Wealth means opportunity. It is an advantage, the chance to start at a higher point to achieve even greater things than the person who built the wealth achieved. But opportunity is not an endless flow. ItOs a responsibility and it only comes at certain points in life. A legacy is one of these points.

For the heir interested in and committed to the business, the wealth for him is the organization that gives him power and ability to carry out his dreams. For others, for whom the business is not an interest, wealth is the opportunity to do other things. To give the opportunity of the business to those who are not interested is irresponsible largess and an injustice to interested heirs.

What future equity growth there is in the business will come as a direct result of what active management does with that opportunity.

Know The Family Tree

There are infinite variations on the family theme -- daughters coming first, daughters coming later, many children, few children, sons-in-law, daughters-in-law, capable children, helpless children, interested children, and non-interested children. Say there is a daughter who is the oldest and happens to marry a son-in-law who has good business judgment and acumen. Say, also, there is a young son just entering college. There's no way this father is going to assume logically his son alone is going to inherit leadership of the business. If there are more older daughters, the founder will have to deal with more known sons-in-law before the son is ever ready to make the big decision.

This is why it is so important for us to recognize, very early, the pattern our family is taking. We must recognize talents, interests and real abilities of our children and our instant family as they grow or join our family. It's crucial to put the family tree down on paper in some organized way, because it's on this tree the leaves of stock are going to be distributed. Since that distribution must be related to needs of the company, this chart can help expose potential mistakes.

Let's say, for example, there is an older son born to a young man and this older son is brilliant and able, a hard worker who loves his father. Let's say, too, this older son has a younger brother who is much younger and worships his older brother. There is a big difference between a situation like this, which offers an almost guaranteed hierarchy, and a situation where, say, three daughters were born to an older man and none are interested in business. We have to think ahead.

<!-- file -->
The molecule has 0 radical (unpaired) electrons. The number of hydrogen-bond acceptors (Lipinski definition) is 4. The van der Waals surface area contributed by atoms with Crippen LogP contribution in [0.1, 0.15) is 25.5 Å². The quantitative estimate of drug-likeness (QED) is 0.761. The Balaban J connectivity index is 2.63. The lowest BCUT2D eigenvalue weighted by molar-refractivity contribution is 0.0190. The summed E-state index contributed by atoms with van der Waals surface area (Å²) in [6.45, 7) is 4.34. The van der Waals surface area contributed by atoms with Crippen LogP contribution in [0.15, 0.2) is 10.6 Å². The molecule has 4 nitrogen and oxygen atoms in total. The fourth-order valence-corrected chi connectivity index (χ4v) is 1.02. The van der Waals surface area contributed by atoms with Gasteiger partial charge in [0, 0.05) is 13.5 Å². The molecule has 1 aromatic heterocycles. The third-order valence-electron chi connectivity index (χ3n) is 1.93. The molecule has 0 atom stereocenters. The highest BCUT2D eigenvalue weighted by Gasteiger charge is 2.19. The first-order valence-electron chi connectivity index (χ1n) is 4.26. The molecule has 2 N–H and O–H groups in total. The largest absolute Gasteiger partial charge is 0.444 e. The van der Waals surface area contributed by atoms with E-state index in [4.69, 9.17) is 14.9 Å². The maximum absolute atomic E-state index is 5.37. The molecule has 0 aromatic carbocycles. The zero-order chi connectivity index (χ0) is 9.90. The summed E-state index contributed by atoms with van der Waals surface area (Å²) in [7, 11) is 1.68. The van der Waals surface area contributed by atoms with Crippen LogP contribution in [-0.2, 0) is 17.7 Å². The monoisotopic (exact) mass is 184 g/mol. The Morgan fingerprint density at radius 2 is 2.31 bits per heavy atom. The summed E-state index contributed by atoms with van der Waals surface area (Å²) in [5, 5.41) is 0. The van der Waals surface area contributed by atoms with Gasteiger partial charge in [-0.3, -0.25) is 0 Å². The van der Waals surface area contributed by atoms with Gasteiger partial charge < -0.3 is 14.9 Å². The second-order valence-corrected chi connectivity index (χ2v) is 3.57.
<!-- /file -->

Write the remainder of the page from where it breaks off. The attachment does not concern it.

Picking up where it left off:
Twenty years ago, I got the bright idea to plant some willows on my property. I looked into my backyard from my den and thought, "Wouldn't two of them be just right there and over there?"

I bought two saplings about three feet tall and planted them in carefully chosen spots 20 feet apart. They looked beautiful. For the next 10 years they grew like only willows can grow. I watched, happy and contented from my favorite chair until what should have been obvious became obvious -- the trees were starting to overlap and they were only half grown.

I got a book on trees and looked up how large willows can get. I saw within 20 years they could expand to over 30-foot diameters. My amateur landscaping plan was destroyed because I didn't take the time to think about the future. All trees grow, some much more than others.

This sort of problem is very common in family business -- only instead of willow trees, we grow family trees. Instead of branches we deal with stock. There are many stock distribution plans that look very clever today, and they are proposed by people who should know -- lawyers, accountants and trust officers who have spent their professional lives getting to know the vast intricacies of the tax laws. But too often instead of taking their advice as just that -- technical advice -- business founders tend to ignore their own judgment and follow prescriptions of the professional "Rasputins" uncritically and with great eagerness.

Taxes Aren't Everything

Of course, the tax savings are often very real and immediate. The consequences for the business may be good, too, in the early years, but given time, stock ownership can resemble the flu. If it isn't contained, everybody starts to catch it. It multiplies -- or more accurately, divides -- and becomes a major menace.

It may make good tax sense today to give some stock to the children on a per capita basis. Or maybe the founder wanted to bring in a key man with expertise he needed but couldn't afford. So he gave him some stock. Then there was the employee stock ownership plan, or the stock he gave to the lawyer instead of cash, so he could get incorporated.

Later, as the founder becomes more successful and mellows his attitude toward money under the powerful influence of his love for his grandchildren, he begins to think it would be a magnificent philanthropic gesture to give little blocks of stock to them, and maybe long-term employees, in appreciation. Of course, because he has tax advice, he's encouraged because everyone agrees the best tax move is to give it all to the kids early on, saving a bundle on taxes.